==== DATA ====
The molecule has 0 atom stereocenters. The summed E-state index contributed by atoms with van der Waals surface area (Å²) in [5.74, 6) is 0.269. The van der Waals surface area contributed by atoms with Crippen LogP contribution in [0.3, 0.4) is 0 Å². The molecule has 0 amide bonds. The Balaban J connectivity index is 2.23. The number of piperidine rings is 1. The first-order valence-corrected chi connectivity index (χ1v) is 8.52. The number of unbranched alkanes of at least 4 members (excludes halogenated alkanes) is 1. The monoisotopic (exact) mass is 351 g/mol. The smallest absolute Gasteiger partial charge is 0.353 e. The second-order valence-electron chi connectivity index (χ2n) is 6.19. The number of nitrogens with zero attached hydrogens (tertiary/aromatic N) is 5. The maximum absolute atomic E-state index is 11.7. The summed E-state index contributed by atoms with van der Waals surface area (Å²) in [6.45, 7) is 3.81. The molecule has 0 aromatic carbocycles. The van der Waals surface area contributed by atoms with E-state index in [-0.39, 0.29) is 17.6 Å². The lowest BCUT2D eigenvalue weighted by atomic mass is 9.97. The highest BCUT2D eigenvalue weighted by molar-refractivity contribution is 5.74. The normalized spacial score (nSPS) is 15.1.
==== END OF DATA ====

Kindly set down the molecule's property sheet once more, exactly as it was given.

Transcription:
The molecule has 0 atom stereocenters. The summed E-state index contributed by atoms with van der Waals surface area (Å²) in [5.74, 6) is 0.269. The van der Waals surface area contributed by atoms with Crippen LogP contribution in [0.3, 0.4) is 0 Å². The molecule has 0 amide bonds. The Balaban J connectivity index is 2.23. The number of piperidine rings is 1. The first-order valence-corrected chi connectivity index (χ1v) is 8.52. The number of unbranched alkanes of at least 4 members (excludes halogenated alkanes) is 1. The monoisotopic (exact) mass is 351 g/mol. The smallest absolute Gasteiger partial charge is 0.353 e. The second-order valence-electron chi connectivity index (χ2n) is 6.19. The number of nitrogens with zero attached hydrogens (tertiary/aromatic N) is 5. The maximum absolute atomic E-state index is 11.7. The summed E-state index contributed by atoms with van der Waals surface area (Å²) in [6.45, 7) is 3.81. The molecule has 0 aromatic carbocycles. The van der Waals surface area contributed by atoms with E-state index in [-0.39, 0.29) is 17.6 Å². The lowest BCUT2D eigenvalue weighted by atomic mass is 9.97. The highest BCUT2D eigenvalue weighted by molar-refractivity contribution is 5.74. The normalized spacial score (nSPS) is 15.1.